Tuesday, October 17, 2006
FINALLY!!! We get to bathe this child with something other than a sponge. Since Brynlyn now has the g-tube, she can be submerged in water and get a real bath. Imagine not being able to bathe your baby for the first 3 1/2 months of their life. It was a really interesting challenge and I think it just about drove Mike crazy (we all know what a clean freak he is! LOL) She wasn't liking it at first, but then she eventually got used to it and realized it wasn't a form of human torture after all. It was a nice feeling to know that she was then squeaky clean.
Well I just couldn't resist this one. This cute t-shirt was given to us with one of our previous girls from Mike's grandma, Nana Curtis. The shirt says: If you think I'm cute, you should see my mommy! Hmm...how can I disagree?! ha ha
Big shout out to Raquet and Jog fans in Tyler, Texas! Giddy-up!
Sunday, October 15, 2006
Well, as promised, here are pictures of the infamous Nutriport G-tube. This contraption is a great thing (if you have to have it.) Yet, it has been quite interesting to get used to. In fact, I'm still learning little tricks and tips. This top picture is how the tube fits into the g-tube for feeding time. This is what Brynlyn looks like when she's eating a meal. The green clasp covering the tube actually locks it into place so if she rolls over at night, it won't come out and "feed the bed." Since Brynlyn is continually fed all through the night (from midnight to 7am) this is really an important feature because I'm not always right there watching her. (I do have to sleep occasionally, you know.)
The bottom picture is what the tube looks like when there are no feedings going on. It is fairly low profile to her skin so it doesn't catch very often on things. I am still very cautious when I work with it. I'm nervous it might come out, even though it's quite secure in her stomach. I definitely like this much better than her foley tube they put in after fundo surgery, but it's still scary to work with new devices. Give me a few weeks and I might be a pro afterall.
Tuesday, October 10, 2006
We have had our share of a few busy weeks. Many of our days are filled with DR visits. On Monday (10-2) we saw Dr. Finch, the GI DR. He thought Brynlyn's weight was doing okay (she was weighing about 9 lbs) and so he didn't change anything with her feeds. She just needs to be a feeder and grower now. We'll go back and see him in 6 weeks for another follow up visit.
Tuesday (10-3) we saw Dr. Stewart. She thought Brynlyn was sounding great and very clear. She did hear a few crackles in her lungs and so we have switched her breathing treatments to every 4 hours to continue her clearing of her lungs from the pneumonia. Then Tuesday afternoon, we had a little scare with her medications. Our pediatrican caught that Brynlyn was receiving too large of doses of calcium and that the medicine had not been compounded as it should have. She had been receiving almost 9x more than the dose she should have been receiving. So they sent us STAT to the cardiologist's office to have an EKG done. It showed that Brynlyn has an "abnormal heart rate" which is correct because her heart is not fixed yet. But the "abnormal rate" was normal for her. So they were okay with what they saw. They were specifically looking for arrythmia (DEFN: An arrhythmia is an abnormality in the heart's rhythm, or heartbeat pattern. The heartbeat can be too slow, too fast, have extra beats, skip a beat, or otherwise beat irregularly.) They did not see anything, thankfully. Then we rushed over to the Sonoran Quest Labs to have Brynlyn's blood drawn for a CBC (complete blood count) and some other tests. The test results came back normal, amazingly. Another blessing from up above.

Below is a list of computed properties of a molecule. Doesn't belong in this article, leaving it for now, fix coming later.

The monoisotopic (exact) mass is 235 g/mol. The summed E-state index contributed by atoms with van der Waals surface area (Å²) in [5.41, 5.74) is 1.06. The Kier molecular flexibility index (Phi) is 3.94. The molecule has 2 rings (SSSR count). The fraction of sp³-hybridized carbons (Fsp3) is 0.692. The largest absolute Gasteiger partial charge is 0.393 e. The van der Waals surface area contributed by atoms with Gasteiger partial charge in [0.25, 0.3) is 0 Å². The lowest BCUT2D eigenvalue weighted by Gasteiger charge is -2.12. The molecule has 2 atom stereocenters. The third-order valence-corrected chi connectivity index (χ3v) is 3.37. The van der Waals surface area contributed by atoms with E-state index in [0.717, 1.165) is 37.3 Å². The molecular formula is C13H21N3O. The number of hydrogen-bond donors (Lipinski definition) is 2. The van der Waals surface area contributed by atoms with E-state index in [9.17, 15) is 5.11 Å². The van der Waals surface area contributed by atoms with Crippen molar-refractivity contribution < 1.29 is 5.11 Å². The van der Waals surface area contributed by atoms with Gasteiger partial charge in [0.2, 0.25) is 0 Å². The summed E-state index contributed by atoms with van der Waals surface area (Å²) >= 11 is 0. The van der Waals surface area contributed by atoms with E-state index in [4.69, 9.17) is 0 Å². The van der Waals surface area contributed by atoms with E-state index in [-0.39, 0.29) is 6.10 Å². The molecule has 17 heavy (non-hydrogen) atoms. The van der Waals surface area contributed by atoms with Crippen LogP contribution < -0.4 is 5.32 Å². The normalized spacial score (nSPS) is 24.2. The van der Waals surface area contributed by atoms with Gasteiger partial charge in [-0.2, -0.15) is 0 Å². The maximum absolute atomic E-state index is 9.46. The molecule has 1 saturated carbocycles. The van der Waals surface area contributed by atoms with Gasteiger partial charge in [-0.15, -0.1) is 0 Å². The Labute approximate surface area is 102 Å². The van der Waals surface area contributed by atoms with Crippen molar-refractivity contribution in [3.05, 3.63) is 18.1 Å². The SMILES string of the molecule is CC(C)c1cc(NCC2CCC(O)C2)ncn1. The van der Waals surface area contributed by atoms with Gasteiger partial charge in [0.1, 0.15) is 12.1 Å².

Wednesday (10-4) we had a home visit scheduled with CRS (Child Rehabilitative Services). They needed me to sign documentation in order to get Brynlyn signed up for the program. It's a program that is provided by the state. With Brynlyn's lifetime diagnosis of DiGeorge, she qualifies for it. This will help with DR visits, some financial aspects and follow up.
Thursday (10-5) we had an appointment with Dr. Christine Mohler, our pediatrician. She is so great and on top of things. We just love her and think she's awesome. Brynlyn received her first set of immunization shots (4 shots, yikes!) Interesting note, DiGeorge babies cannon receive live immunizations shots because it could cause complications to their immune system. So Brynlyn will only receive immunizations that are killed. Usually the live immunizations are given about 1 year old. She also received her first Synagis shot. Synagis is a medication that will help Brynlyn to fight off RSV, which could be potentially devastating to her. She will receive this shot once a month from October through March, which is RSV season.
Friday (10-6) Pat, Farrell, Candace, Kim and Jakob (Mike's family) arrived from SLC for Brynlyn's blessing. We were excited that they were coming and spending this weekend with us.
Saturday (10-7) Mom came to watch Brynlyn for a few hours so we could take the girls to see the new movie "Open Season" and then to lunch at Fuddruckers. The Jensen clan came with us and we met up with Ron and Judy Everett (Mike's aunt and uncle) for lunch. It was a fun day and it was nice to get out of the house for something OTHER than a DR visit. ha ha
Sunday (10-8) Brynlyn's Blessing Day!